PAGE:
What We Do
The National Wildlife Refuge System is a network of lands and waters managed by the U.S. Fish and Wildlife Service. Wildlife conservation is at the heart of the refuge system and drives everything we do from the establishment of the refuge, to the recreational activities we offer, to the resource management tools we deploy. Utilizing the right management tools helps us ensure the survival of local plants and animals and helps fulfill the purposes of the refuge.
Management and Conservation
The refuge uses a wide range of land management tools based on the best science available. The management methods and tools used are aimed at ensuring a balanced conservation approach where both wildlife and people will benefit.
Our Projects and Research
The Service manages fish and wildlife habitats considering the needs of all resources in decision-making. A requirement of the Refuge Improvement Act is to maintain the ecological health, diversity, and integrity of refuges. The following scientific areas of interest are not inclusive; they are but a sampling of the refuge's current efforts:
Erosion of Islands
Erosion of islands and banks, and sedimentation and siltation of shallow water embayment areas (specifically) and the river (in general) adversely affect water quality and the general bottom habitat conditions for mussels and other benthic invertebrates and fish populations. Sand and gravel dredging also physically impact island stability, and could damage all culturally important islands.
The introduction and spread of invasive plants and aquatic species on Refuge lands and in the Ohio River threaten nativevegetation and freshwater mussel species. Among the most recognized of these nuisance exotics are the plants "Japanese knotweed" and "mile-a-minute" as well as the zebra mussel. Invasive species cost our Nation's economy an estimated $123 billion annually and are second only to habitat destruction in threatening extinction of native species.
Mollusks on the Refuge include freshwater mussels (the most diverse group), aquatic snails, and terrestrial snails. There are currently 50 species of freshwater mussels remaining in the Ohio River today, and 38 of these have been collected on the Refuge so far (Appendix D). Historically, there were upwards of 80 species in the free-flowing Ohio River, but habitat changes over the past 100 years have resulted in the extinction of at least 3 species, and the extirpation of many more. In addition to the habitat and water quality problems which mussels have faced, add the new threat caused by the invasion of the exotic zebra mussel. Zebra mussels first entered the Refuge in 1993, and since that time, their density has exploded to 13,000 animals per square meter. Zebra mussels compete with native mussels for food and oxygen, interfere with their reproduction, and encrust native mussels so heavily that the native mussels cannot open and close their shell, burrow, or move effectively. It's easy to see why freshwater mussels are the most imperiled group of animals on the Refuge.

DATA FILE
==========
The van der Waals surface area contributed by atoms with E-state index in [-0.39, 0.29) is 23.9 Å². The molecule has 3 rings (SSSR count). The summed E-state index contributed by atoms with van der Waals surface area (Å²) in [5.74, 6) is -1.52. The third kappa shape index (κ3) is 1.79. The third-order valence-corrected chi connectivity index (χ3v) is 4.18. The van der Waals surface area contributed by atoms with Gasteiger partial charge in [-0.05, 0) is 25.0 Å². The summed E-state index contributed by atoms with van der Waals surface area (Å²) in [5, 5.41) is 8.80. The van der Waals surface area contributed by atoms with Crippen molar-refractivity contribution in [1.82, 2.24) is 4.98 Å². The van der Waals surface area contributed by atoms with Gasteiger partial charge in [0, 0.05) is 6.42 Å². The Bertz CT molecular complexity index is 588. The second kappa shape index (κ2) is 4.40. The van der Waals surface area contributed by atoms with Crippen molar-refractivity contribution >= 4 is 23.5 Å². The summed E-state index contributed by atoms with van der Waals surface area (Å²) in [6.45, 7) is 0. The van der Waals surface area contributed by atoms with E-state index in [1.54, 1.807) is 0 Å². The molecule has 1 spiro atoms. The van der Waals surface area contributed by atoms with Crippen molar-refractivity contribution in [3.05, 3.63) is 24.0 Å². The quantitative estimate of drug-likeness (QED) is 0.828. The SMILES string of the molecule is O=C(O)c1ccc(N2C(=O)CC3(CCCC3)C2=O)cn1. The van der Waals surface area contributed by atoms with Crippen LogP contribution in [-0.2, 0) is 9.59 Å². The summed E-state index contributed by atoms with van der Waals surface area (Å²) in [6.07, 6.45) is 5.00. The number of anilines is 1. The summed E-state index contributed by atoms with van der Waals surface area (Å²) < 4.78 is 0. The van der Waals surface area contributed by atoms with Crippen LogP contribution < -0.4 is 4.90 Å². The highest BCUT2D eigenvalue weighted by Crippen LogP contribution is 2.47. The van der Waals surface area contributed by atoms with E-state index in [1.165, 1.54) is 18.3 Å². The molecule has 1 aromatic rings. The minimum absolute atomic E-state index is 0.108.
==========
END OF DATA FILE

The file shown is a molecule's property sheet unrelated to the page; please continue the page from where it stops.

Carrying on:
Every Refuge island has been surveyed at least once, and each one has some mussel fauna associated with the underwater habitat surrounding it. At least two federally endangered mussels occur on the Refuge (pink mucket and fanshell) in the Belleville, Racine, RC Byrd, and Greenup pools. The most diverse mussel bed is found at Muskingum Island, with 28 species and an average density of 12 live mussels per square meter. Mussels generally require clean-swept sand, gravel, cobble and boulder habitat, and well oxygenated and nutrient rich waters. These habitats are abundant around the islands.
Commercial harvest of mussels (primarily for the cultured pearl industry) is generally permitted in Kentucky waters, but not in the states of Pennsylvania, Ohio or West Virginia. However, there are sanctuaries in place adjacent to the Kentucky Refuge islands which prohibit commercial harvest from those areas.
Report all violations to the law enforcement office
24 hr mobile: 304-834-0449
Non-emergency office #: 304-375-2923 x 113
WHO: Description of the suspect, suspect vehicle
WHAT: what is the violation?
WHERE: Where did the violation occur?
WHEN: When did the violation occur?
HOW: How did the violation occur?
All reports are STRICTLY confidential because we need your help.
Law enforcement is an integral part of managing the National Wildlife Refuge System. Refuge law enforcement officers are responsible for upholding federal laws and regulations that protect natural resources, the public, and employees. These are our objectives:
- To protect refuge visitors and employees from disturbance or harm by others.
- To assist visitors in understanding refuge laws, regulations, and the reasons for them.
- To enhance the management and protection of fish and wildlife resources on refuges.
- To ensure the legally prescribed, equitable use of fish and wildlife resources on refuges.
- To obtain compliance with laws and regulations necessary for the proper administration, management, and protection of the National Wildlife Refuge System.
Laws and Regulations
Ohio River Islands National Wildlife Refuge protects, restores, and manages habitats for a diversity of wildlife species. There is a wide range of laws and regulations that guide our activities to maintain our mission and purpose. Other regulations are in place to ensure visitor opportunities will not have negative impacts on the habitats and wildlife we are here to protect.